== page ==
Recently, I had a client that ran into some problems with the cover art for their project. It seems iTunes has some rather stringent (in my opinion) requirements for the cover art. Part of me understands that there needs to be some requirements or checks in place and I agree with Apple that people should not be 'misleading' in the representation of their music. But, I felt this particular case may have been a bit ridiculous. For those of you that want to know, here are the specs that I've found.
These things are required and will prevent you from releasing your music on iTunes:
We just pressed our first CDs that feature a QR code on the packaging. When the artist, songwriter Tonya Tyner, handed in her artwork, I didn't even know what the black and white square on the back of the digipak was. Now it seems like I am seeing them everywhere. When she told me that it was readable by smart phones and that you could have it link to a variety of functions, I thought it sounded like a great idea. In fact it sounded like such a good idea, I was kind of surprised that everyone wasn't already using them and that I had never heard of them.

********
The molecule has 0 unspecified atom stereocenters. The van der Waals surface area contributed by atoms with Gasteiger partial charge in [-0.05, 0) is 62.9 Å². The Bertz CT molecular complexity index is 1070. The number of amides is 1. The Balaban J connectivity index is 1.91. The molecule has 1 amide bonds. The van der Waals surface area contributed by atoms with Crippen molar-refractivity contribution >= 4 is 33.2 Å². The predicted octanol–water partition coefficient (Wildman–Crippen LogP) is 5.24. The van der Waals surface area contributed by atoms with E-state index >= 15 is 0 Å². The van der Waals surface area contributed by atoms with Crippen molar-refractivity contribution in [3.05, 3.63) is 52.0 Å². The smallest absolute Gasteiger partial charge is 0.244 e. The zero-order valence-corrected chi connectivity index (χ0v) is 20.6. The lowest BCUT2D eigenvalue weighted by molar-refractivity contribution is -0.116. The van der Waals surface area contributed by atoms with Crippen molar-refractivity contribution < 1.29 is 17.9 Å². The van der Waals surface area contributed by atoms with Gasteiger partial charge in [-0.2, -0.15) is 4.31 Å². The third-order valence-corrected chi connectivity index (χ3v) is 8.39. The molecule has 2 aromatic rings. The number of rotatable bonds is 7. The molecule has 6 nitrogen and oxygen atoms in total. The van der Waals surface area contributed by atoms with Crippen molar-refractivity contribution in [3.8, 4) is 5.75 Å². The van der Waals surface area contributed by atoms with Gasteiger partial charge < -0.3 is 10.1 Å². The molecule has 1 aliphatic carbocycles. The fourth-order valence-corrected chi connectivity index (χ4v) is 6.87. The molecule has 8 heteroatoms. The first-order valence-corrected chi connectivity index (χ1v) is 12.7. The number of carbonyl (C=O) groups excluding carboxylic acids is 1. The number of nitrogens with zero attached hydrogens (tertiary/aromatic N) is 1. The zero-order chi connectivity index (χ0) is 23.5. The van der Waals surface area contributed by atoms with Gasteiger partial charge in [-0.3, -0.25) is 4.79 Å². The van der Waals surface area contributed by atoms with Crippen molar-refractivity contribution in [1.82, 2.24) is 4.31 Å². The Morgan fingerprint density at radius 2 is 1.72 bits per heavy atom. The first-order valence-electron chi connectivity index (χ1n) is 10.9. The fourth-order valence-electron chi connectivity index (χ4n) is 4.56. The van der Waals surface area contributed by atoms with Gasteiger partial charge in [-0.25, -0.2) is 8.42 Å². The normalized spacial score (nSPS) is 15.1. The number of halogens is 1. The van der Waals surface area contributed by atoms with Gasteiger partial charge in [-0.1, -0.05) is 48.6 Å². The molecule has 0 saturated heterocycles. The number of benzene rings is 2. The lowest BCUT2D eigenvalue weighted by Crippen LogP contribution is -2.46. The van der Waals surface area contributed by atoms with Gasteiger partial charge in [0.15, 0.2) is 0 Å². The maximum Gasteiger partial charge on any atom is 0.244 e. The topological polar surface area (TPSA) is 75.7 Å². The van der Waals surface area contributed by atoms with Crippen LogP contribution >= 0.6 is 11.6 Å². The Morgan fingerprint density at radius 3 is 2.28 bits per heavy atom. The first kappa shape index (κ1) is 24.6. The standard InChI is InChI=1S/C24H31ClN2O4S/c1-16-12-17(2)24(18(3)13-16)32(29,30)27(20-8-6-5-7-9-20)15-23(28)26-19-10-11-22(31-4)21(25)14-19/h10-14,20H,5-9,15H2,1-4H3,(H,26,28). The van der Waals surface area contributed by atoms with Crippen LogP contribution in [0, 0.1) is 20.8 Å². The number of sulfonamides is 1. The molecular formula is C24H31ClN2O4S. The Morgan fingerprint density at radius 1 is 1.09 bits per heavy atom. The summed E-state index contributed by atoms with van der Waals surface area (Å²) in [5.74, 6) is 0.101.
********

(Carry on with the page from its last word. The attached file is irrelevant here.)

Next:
This is the second installment of a series about Album Credits. As this is just to help brainstorming, I will just make a list that recommended album credits to include on the artwork. Hopefully this will help you remember to try to include everyone that worked on your product.
- Album Title
I'm starting a several week installment talking about album credits. Artwork on an album cover provides much more than just a pretty package to catch the eye of a browsing music fan. It provides a place to tell a little more about your work, lyrics and production of the project.